Bioregional Herbalism, or “Go Outside”


North America is a big place.  Every region has its own potent medicines that fulfill humans’ biological needs.  Coevolution is a beautiful thing, as is biodiversity.  There is no reason to believe that the newest trendy superherb from South America, India, or anywhere else is going to do something for us that we can’t accomplish with a plant from our own climate.  Humans wouldn’t have survived this long without appropriate medicines in the absence of a global economy—and before everyone gets all hot and bothered about life expectancy, let me say that yes of course we’re living longer than we used to, but germ theory (the genesis of modern medicine) is a whopping 150 years old, which is literally nothing in the face of tens of thousands of years of coevolution with plants.  This is a constant source of frustration for me in my clinical practice, because no, I won’t put goji in your formula, since I can’t grow or wildcraft it here in Zone 4—how about some nice schisandra, rosehips, or hibiscus?  Or (crazy, I know) you could just put down the poptarts and eat berries.

Anyway, soapbox aside, I am a bioregional herbalist from New England, so my plants are not necessarily your plants.  In general I do my best to provide useful information to keep your family healthy with plants that grow widely in North America, but many of you live in a completely different sort of place from me.  If you’re living in a cabin in the arboreal forest or a yurt in the Mojave desert, listen to the spirit of the vast font of herbal knowledge available on the internet, not the letter of it.  It helps to learn how to organize the uses of herbs in your mind; then you will find useful herbs in these categories (“herbal actions”) growing in your yard and you can take it from there.  This is the format I follow in my classes, because developing a sense of how to think about herbs helps us learn to use all herbs effectively, instead of simply collecting herblore one plant at a time.  Learn the actions and the herbs just fall into place.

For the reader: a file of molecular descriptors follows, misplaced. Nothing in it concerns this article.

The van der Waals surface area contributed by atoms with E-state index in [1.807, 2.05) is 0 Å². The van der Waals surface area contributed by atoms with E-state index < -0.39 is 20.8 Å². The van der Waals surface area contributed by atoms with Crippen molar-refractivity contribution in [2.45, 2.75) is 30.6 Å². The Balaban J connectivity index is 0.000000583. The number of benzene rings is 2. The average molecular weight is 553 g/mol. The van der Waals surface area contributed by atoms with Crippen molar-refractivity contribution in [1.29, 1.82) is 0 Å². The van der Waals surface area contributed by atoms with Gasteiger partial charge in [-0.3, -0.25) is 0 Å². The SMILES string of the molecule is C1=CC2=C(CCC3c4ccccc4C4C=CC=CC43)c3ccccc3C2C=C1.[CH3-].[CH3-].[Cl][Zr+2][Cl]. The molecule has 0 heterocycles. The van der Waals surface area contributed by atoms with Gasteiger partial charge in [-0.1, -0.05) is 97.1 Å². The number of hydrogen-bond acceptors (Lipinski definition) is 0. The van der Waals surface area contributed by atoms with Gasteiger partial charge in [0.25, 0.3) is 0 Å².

The herbs you need grow near your house, just take the time to learn who they are—a demulcent is going to act like a demulcent, regardless of what herbs are reviewed in the New York Times.  You do not need to send away for herbs from the opposite end of wherever to care for yourself.  If you did, we’d all be dead.

7 thoughts on “Bioregional Herbalism, or “Go Outside”

  1. Love this post. Bang on. And despite those that will always hop to the latest trendy superfood or magic herb, it seems that there is a real push to get back to bioregional roots and to relearn native plants. I’m very happy to see that happening.

    Liked by 1 person

    1. I find it interesting that a lot of the same folks who are really serious about buying local organic arugula at the food co-op also buy into the cure-all phenomenon of the magic herb from the other side of the globe. Call it an herbalist’s pet peeve.

      Liked by 1 person

  2. Great post, and something I have been thinking about a long time, but have not seen it articulated until now. I think Ayurvedic and Traditional Chinese Medicine are great, and have a lot to offer folks native to those areas…personally, the Native American wisdom of herbalism has always resonated with me, and its nice to know I am not the only one that embraces the idea that everything you need is right in your own back yard.

    Liked by 1 person

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